This third-person narrative focuses on the ambitious and self-serving director of the Zoological Gardens in a provincial Polish town. The zoo is substandard in this communist society in which appearances mean everything and in which major inadequacies are overlooked because they would, if articulated, reflect badly on the bureaucracy governing the country.
The zoo’s animals are distinctly inferior. The giraffe has a short neck, the badger has no burrow, and the whistlers seldom whistle. The director cares little about the educational function of the zoo, which is often visited by parties of schoolchildren. The facility lacks some of the major animals that zoos should have, most notably an elephant. As Sawomir Mroek observes, three thousand rabbits are no substitute for “the noble giant.”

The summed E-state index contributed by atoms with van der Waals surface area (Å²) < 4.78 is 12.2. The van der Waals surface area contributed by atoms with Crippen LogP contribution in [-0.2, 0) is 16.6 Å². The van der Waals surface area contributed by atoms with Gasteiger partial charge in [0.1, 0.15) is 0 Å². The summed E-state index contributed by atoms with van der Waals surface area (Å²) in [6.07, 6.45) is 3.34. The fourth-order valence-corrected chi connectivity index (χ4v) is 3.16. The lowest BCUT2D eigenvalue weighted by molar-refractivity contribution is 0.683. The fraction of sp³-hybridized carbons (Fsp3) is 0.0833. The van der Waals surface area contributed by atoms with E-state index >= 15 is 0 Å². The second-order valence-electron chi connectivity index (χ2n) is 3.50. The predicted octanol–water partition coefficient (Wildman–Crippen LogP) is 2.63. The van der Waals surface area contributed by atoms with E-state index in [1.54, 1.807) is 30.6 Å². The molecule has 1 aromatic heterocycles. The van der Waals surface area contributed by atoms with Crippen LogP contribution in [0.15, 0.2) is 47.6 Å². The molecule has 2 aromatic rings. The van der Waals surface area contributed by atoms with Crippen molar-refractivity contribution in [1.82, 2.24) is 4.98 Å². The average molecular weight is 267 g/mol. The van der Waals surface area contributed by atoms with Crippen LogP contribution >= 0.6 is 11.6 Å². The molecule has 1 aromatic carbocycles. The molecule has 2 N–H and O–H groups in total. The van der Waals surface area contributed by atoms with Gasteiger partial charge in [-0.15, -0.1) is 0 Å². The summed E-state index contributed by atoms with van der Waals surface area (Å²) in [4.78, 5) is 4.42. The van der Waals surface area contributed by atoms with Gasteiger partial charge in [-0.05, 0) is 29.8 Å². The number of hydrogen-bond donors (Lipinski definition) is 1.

On July 22, the anniversary of liberation, a letter from Warsaw announces that an elephant has finally been allocated to the zoo. The director, however, seeking to cast himself in a favorable light among his superiors, rejects Warsaw’s offer, saying that he can save considerable money by procuring an elephant on his own. After his letter works its way through the bureaucracy, his proposal is accepted.
On receiving this news, the director rushes his plan into operation: He has a fake elephant constructed from heavy rubber. This ersatz animal, painted an elephantine gray, is to be secured behind a railing far from visitors to the zoo. The descriptive material posted on the railing outside the elephant habitat...
(The entire section is 630 words.)